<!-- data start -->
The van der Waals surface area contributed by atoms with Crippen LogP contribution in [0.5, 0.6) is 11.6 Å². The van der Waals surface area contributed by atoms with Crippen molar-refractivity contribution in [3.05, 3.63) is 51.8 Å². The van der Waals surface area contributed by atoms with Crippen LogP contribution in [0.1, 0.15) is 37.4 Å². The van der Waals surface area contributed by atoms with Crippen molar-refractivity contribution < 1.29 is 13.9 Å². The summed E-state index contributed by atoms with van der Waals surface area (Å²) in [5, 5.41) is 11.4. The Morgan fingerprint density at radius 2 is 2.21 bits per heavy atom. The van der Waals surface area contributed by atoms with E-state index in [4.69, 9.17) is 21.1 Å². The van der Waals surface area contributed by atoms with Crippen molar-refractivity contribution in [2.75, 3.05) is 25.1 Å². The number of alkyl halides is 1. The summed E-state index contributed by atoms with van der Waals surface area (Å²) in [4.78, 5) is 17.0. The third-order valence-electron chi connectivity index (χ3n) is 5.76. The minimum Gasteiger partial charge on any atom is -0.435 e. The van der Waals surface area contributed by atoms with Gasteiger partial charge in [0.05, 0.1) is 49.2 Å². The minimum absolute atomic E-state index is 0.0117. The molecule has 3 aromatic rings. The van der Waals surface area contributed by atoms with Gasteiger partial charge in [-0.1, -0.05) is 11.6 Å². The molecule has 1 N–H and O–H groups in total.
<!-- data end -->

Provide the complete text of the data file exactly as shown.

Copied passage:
The van der Waals surface area contributed by atoms with Crippen LogP contribution in [0.5, 0.6) is 11.6 Å². The van der Waals surface area contributed by atoms with Crippen molar-refractivity contribution in [3.05, 3.63) is 51.8 Å². The van der Waals surface area contributed by atoms with Crippen LogP contribution in [0.1, 0.15) is 37.4 Å². The van der Waals surface area contributed by atoms with Crippen molar-refractivity contribution < 1.29 is 13.9 Å². The summed E-state index contributed by atoms with van der Waals surface area (Å²) in [5, 5.41) is 11.4. The Morgan fingerprint density at radius 2 is 2.21 bits per heavy atom. The van der Waals surface area contributed by atoms with E-state index in [4.69, 9.17) is 21.1 Å². The van der Waals surface area contributed by atoms with Crippen molar-refractivity contribution in [2.75, 3.05) is 25.1 Å². The number of alkyl halides is 1. The summed E-state index contributed by atoms with van der Waals surface area (Å²) in [4.78, 5) is 17.0. The third-order valence-electron chi connectivity index (χ3n) is 5.76. The minimum Gasteiger partial charge on any atom is -0.435 e. The van der Waals surface area contributed by atoms with Gasteiger partial charge in [0.05, 0.1) is 49.2 Å². The minimum absolute atomic E-state index is 0.0117. The molecule has 3 aromatic rings. The van der Waals surface area contributed by atoms with Gasteiger partial charge in [-0.1, -0.05) is 11.6 Å². The molecule has 1 N–H and O–H groups in total.